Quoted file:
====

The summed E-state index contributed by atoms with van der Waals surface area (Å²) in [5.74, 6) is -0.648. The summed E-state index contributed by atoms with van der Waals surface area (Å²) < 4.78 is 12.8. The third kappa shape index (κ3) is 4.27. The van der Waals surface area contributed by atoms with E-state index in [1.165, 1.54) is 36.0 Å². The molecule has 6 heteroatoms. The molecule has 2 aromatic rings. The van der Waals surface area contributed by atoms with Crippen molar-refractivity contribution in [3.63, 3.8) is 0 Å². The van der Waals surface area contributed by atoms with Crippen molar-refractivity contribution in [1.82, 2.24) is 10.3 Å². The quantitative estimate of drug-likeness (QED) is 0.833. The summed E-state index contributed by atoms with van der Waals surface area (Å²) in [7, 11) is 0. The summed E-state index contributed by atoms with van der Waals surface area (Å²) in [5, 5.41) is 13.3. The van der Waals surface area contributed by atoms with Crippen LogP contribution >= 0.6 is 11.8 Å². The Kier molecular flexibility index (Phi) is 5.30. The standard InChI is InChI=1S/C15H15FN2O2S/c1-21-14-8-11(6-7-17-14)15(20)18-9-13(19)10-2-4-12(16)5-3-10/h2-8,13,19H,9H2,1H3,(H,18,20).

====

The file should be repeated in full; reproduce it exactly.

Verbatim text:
The summed E-state index contributed by atoms with van der Waals surface area (Å²) in [5.74, 6) is -0.648. The summed E-state index contributed by atoms with van der Waals surface area (Å²) < 4.78 is 12.8. The third kappa shape index (κ3) is 4.27. The van der Waals surface area contributed by atoms with E-state index in [1.165, 1.54) is 36.0 Å². The molecule has 6 heteroatoms. The molecule has 2 aromatic rings. The van der Waals surface area contributed by atoms with Crippen molar-refractivity contribution in [3.63, 3.8) is 0 Å². The van der Waals surface area contributed by atoms with Crippen molar-refractivity contribution in [1.82, 2.24) is 10.3 Å². The quantitative estimate of drug-likeness (QED) is 0.833. The summed E-state index contributed by atoms with van der Waals surface area (Å²) in [7, 11) is 0. The summed E-state index contributed by atoms with van der Waals surface area (Å²) in [5, 5.41) is 13.3. The van der Waals surface area contributed by atoms with Crippen LogP contribution >= 0.6 is 11.8 Å². The Kier molecular flexibility index (Phi) is 5.30. The standard InChI is InChI=1S/C15H15FN2O2S/c1-21-14-8-11(6-7-17-14)15(20)18-9-13(19)10-2-4-12(16)5-3-10/h2-8,13,19H,9H2,1H3,(H,18,20).